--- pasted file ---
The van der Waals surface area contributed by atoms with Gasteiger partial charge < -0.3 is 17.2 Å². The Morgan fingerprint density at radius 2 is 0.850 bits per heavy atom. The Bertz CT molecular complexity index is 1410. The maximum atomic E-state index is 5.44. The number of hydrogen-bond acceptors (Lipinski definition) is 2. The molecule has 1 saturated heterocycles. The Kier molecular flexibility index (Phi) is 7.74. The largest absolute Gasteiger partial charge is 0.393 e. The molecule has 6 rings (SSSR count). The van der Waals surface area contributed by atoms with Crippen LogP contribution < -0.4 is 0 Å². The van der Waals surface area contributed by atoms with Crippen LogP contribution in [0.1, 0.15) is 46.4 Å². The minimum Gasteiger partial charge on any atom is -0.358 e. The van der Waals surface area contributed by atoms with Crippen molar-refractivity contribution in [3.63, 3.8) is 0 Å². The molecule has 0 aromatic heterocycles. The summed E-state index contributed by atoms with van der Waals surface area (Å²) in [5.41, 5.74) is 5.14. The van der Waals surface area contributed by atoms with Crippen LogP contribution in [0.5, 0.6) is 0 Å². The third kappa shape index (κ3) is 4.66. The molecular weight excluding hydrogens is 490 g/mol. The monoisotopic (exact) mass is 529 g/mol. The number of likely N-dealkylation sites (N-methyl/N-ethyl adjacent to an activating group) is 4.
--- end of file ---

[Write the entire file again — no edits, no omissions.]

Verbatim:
The van der Waals surface area contributed by atoms with Gasteiger partial charge < -0.3 is 17.2 Å². The Morgan fingerprint density at radius 2 is 0.850 bits per heavy atom. The Bertz CT molecular complexity index is 1410. The maximum atomic E-state index is 5.44. The number of hydrogen-bond acceptors (Lipinski definition) is 2. The molecule has 1 saturated heterocycles. The Kier molecular flexibility index (Phi) is 7.74. The largest absolute Gasteiger partial charge is 0.393 e. The molecule has 6 rings (SSSR count). The van der Waals surface area contributed by atoms with Crippen LogP contribution < -0.4 is 0 Å². The van der Waals surface area contributed by atoms with Crippen LogP contribution in [0.1, 0.15) is 46.4 Å². The minimum Gasteiger partial charge on any atom is -0.358 e. The van der Waals surface area contributed by atoms with Crippen molar-refractivity contribution in [3.63, 3.8) is 0 Å². The molecule has 0 aromatic heterocycles. The summed E-state index contributed by atoms with van der Waals surface area (Å²) in [5.41, 5.74) is 5.14. The van der Waals surface area contributed by atoms with Crippen LogP contribution in [0.5, 0.6) is 0 Å². The third kappa shape index (κ3) is 4.66. The molecular weight excluding hydrogens is 490 g/mol. The monoisotopic (exact) mass is 529 g/mol. The number of likely N-dealkylation sites (N-methyl/N-ethyl adjacent to an activating group) is 4.